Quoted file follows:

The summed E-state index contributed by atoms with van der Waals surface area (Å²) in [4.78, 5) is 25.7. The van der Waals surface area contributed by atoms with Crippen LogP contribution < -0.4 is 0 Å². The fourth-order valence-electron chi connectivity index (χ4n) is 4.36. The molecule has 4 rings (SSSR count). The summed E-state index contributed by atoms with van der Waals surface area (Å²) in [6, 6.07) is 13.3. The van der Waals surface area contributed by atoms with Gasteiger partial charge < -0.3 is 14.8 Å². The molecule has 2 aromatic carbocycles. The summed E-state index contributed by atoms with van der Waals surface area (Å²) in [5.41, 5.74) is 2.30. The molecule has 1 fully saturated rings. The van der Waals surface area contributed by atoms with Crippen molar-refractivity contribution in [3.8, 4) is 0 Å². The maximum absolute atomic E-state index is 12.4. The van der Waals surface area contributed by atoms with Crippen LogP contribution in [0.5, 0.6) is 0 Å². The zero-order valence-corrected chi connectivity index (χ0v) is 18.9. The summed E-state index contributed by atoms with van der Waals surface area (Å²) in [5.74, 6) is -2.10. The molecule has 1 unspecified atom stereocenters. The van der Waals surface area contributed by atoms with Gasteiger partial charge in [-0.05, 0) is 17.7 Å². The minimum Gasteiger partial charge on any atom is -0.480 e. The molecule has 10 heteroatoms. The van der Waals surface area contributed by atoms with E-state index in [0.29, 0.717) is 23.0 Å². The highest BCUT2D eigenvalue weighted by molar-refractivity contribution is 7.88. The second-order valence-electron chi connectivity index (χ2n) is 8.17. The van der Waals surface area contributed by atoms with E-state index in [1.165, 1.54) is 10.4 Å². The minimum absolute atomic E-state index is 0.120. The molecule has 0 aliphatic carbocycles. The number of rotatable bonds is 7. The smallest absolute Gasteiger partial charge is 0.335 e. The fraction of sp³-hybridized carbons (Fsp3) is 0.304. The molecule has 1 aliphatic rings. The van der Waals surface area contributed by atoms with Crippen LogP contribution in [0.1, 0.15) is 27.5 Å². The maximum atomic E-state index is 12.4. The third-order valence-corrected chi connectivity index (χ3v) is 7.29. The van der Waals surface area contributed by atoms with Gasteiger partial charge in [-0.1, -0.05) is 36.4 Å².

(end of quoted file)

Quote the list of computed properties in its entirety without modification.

The summed E-state index contributed by atoms with van der Waals surface area (Å²) in [4.78, 5) is 25.7. The van der Waals surface area contributed by atoms with Crippen LogP contribution < -0.4 is 0 Å². The fourth-order valence-electron chi connectivity index (χ4n) is 4.36. The molecule has 4 rings (SSSR count). The summed E-state index contributed by atoms with van der Waals surface area (Å²) in [6, 6.07) is 13.3. The van der Waals surface area contributed by atoms with Gasteiger partial charge < -0.3 is 14.8 Å². The molecule has 2 aromatic carbocycles. The summed E-state index contributed by atoms with van der Waals surface area (Å²) in [5.41, 5.74) is 2.30. The molecule has 1 fully saturated rings. The van der Waals surface area contributed by atoms with Crippen molar-refractivity contribution in [3.8, 4) is 0 Å². The maximum absolute atomic E-state index is 12.4. The van der Waals surface area contributed by atoms with Crippen LogP contribution in [0.5, 0.6) is 0 Å². The zero-order valence-corrected chi connectivity index (χ0v) is 18.9. The summed E-state index contributed by atoms with van der Waals surface area (Å²) in [5.74, 6) is -2.10. The molecule has 1 unspecified atom stereocenters. The van der Waals surface area contributed by atoms with Gasteiger partial charge in [-0.05, 0) is 17.7 Å². The minimum Gasteiger partial charge on any atom is -0.480 e. The molecule has 10 heteroatoms. The van der Waals surface area contributed by atoms with E-state index in [0.29, 0.717) is 23.0 Å². The highest BCUT2D eigenvalue weighted by molar-refractivity contribution is 7.88. The second-order valence-electron chi connectivity index (χ2n) is 8.17. The van der Waals surface area contributed by atoms with E-state index in [1.165, 1.54) is 10.4 Å². The minimum absolute atomic E-state index is 0.120. The molecule has 0 aliphatic carbocycles. The number of rotatable bonds is 7. The smallest absolute Gasteiger partial charge is 0.335 e. The fraction of sp³-hybridized carbons (Fsp3) is 0.304. The molecule has 1 aliphatic rings. The van der Waals surface area contributed by atoms with Crippen LogP contribution in [0.1, 0.15) is 27.5 Å². The maximum atomic E-state index is 12.4. The third-order valence-corrected chi connectivity index (χ3v) is 7.29. The van der Waals surface area contributed by atoms with Gasteiger partial charge in [-0.1, -0.05) is 36.4 Å².